Friday, June 27, 2008

U.N. Forum Highlights Sichuan Quake Mismanagement

700 Chinese participate live via the Internet
Jun 17, 2008

Forum speakers: former Tiananmen Square Student Movement leader Jian Zhang, Dr Shizhong Chen, forum facilitator Dr. Charles Graves (left to right). (The Epoch Times)
Forum speakers: former Tiananmen Square Student Movement leader Jian Zhang, Dr Shizhong Chen, forum facilitator Dr. Charles Graves (left to right). (The Epoch Times)

"Access roads between the catastrophically hit areas are largely passable."

"According to military propaganda, helicopters were available for service under all weather conditions, but they hesitated to deploy them."

"Announcing the impending event could have prevented much disaster, but information was suppressed."

"House-church Christians collected donations, but their acts of compassion landed them in detention. The money was confiscated and the Good Samaritans were accused of 'doing illegal business.'"

This is what approximately 700 Mainland Chinese heard on June 11, to their astonishment, as they watched the UN forum "Earthquake Mismanagement in China" broadcast over the internet. A California NGO had extended this invitation, supported by "Interfaith International" whose chairperson, Dr. Charles Graves, facilitated.

Two Eye-Witnesses from Sichuan

The above statements come from two eye-witnesses from the Sichuan earthquake area. One, Dr. Xiao Fan, is a hydraulic engineer; the other, Zuoren Tan, is an environmental activist. They set aside fear of reprisal from the authorities and made themselves available for a telephone interview with The Epoch Times . Their interviews were presented to the international listening audience, in Chinese with English translation. They throw critical light on the much tauted "good earthquake management" Chinese state-media have consistently reported.

Zuoren Tan regards the regime primarily responsible for the immense damage caused by the quake. He asks uncomfortable questions such as: "Who suppressed pre-warning information of the impending quake? If technical errors can be ruled out, then who is responsible?" And "Why were the many recorded signs that an earthquake was about to happen officially ignored?"

Tan urges the listeners to consider the regime's well-known "white vest" image arguments: many Chinese from Mianyang went to neighboring Beichuan the day of the quake, to aid their friends and families. This means that roads were open. The cities are less than an hour from one another, traffic was flowing smoothly, and the road showed only minor damage in a few places. But official help was nowhere to be seen.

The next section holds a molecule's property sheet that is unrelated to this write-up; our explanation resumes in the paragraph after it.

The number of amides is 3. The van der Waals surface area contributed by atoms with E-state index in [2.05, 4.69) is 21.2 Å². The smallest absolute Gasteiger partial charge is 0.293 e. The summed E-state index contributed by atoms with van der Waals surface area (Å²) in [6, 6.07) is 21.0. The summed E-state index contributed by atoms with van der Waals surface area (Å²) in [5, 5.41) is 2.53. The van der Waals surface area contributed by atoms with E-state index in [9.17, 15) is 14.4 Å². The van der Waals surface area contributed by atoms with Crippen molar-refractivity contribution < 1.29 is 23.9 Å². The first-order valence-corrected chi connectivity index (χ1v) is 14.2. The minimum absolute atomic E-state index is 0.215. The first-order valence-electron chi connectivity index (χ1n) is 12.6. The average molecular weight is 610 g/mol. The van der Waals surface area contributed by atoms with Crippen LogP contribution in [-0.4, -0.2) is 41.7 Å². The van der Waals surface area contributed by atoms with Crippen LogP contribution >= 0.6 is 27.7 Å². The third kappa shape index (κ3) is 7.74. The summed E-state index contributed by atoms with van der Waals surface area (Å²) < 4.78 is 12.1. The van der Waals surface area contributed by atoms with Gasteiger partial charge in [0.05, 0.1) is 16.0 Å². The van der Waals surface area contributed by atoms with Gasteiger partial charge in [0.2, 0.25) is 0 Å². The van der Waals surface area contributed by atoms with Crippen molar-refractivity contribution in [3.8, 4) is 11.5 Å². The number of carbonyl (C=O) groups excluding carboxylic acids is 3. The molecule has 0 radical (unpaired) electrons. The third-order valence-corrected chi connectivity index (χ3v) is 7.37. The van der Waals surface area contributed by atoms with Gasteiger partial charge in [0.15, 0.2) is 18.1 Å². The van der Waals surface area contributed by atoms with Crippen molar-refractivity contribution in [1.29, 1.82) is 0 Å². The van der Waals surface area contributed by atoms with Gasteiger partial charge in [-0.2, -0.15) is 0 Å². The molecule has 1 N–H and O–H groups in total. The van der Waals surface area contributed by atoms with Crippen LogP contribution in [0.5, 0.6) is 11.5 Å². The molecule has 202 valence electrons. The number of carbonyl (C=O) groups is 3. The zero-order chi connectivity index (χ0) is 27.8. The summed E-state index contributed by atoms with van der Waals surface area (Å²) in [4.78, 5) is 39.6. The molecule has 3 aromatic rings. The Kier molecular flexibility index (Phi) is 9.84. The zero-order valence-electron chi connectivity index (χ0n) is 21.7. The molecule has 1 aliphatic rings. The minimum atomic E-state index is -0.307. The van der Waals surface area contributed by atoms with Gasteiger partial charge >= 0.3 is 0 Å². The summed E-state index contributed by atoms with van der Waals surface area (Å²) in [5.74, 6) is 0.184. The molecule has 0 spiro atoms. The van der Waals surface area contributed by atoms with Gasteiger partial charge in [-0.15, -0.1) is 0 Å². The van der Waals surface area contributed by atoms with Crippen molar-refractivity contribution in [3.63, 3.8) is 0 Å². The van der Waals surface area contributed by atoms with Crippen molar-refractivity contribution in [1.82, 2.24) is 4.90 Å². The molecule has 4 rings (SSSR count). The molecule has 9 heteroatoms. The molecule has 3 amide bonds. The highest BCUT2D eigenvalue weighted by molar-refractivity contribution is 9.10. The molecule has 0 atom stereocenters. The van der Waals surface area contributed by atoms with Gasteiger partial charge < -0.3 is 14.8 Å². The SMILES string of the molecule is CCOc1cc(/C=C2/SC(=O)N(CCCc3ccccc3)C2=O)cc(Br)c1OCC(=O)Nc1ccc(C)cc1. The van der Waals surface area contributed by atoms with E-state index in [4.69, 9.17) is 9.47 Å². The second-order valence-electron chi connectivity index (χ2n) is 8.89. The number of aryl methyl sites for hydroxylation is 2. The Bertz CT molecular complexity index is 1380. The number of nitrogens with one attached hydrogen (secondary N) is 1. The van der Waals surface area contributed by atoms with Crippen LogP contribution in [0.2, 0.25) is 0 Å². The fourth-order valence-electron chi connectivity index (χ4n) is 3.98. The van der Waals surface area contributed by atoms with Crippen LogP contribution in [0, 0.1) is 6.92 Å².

Police did not arrive until 7:00 p.m. the day after the quake, and they came without useful aid or the needed heavy equipment.

Tan says that it was only 72 hours later that the military turned up. Their first act was to send away all the citizens who had come to help, ordering them behind cordons. Over 1,000 military personnel arrived in Beichuan, he says, but no more than a dozen were permitted to help with recovery efforts, and then only for 7-8 hours. "But the regime-controlled media all over China portrayed them in glorious lights," cries Tan, "it was just an attempt to make the regime shine!"

Jian Zhang interviewed two eye-witnesses of the Sichuan quake; next to him, forum facilitator Dr. Charles Graves listens. (left to right) (The Epoch Times)
Jian Zhang interviewed two eye-witnesses of the Sichuan quake; next to him, forum facilitator Dr. Charles Graves listens. (left to right) (The Epoch Times)

Schools in Rubble While Other Buildings Stand

Dr. Xiao and Tan had visited more than ten destroyed schools in the first ten days after May 12, when the quake struck. They said they had seen schools that were built between 1998 and 2003 completely destroyed. According to their findings, private and official structures close to the destroyed schools suffered little damage.

Tan refers to the regime's official version: "No mistakes were made during construction of the schools." Though he raises the question, "If this was not shabby construction, why were the schools destroyed?" No official response has been forthcoming. Tan also wonders why the authorities have acted against parents seeking and complaining for answers.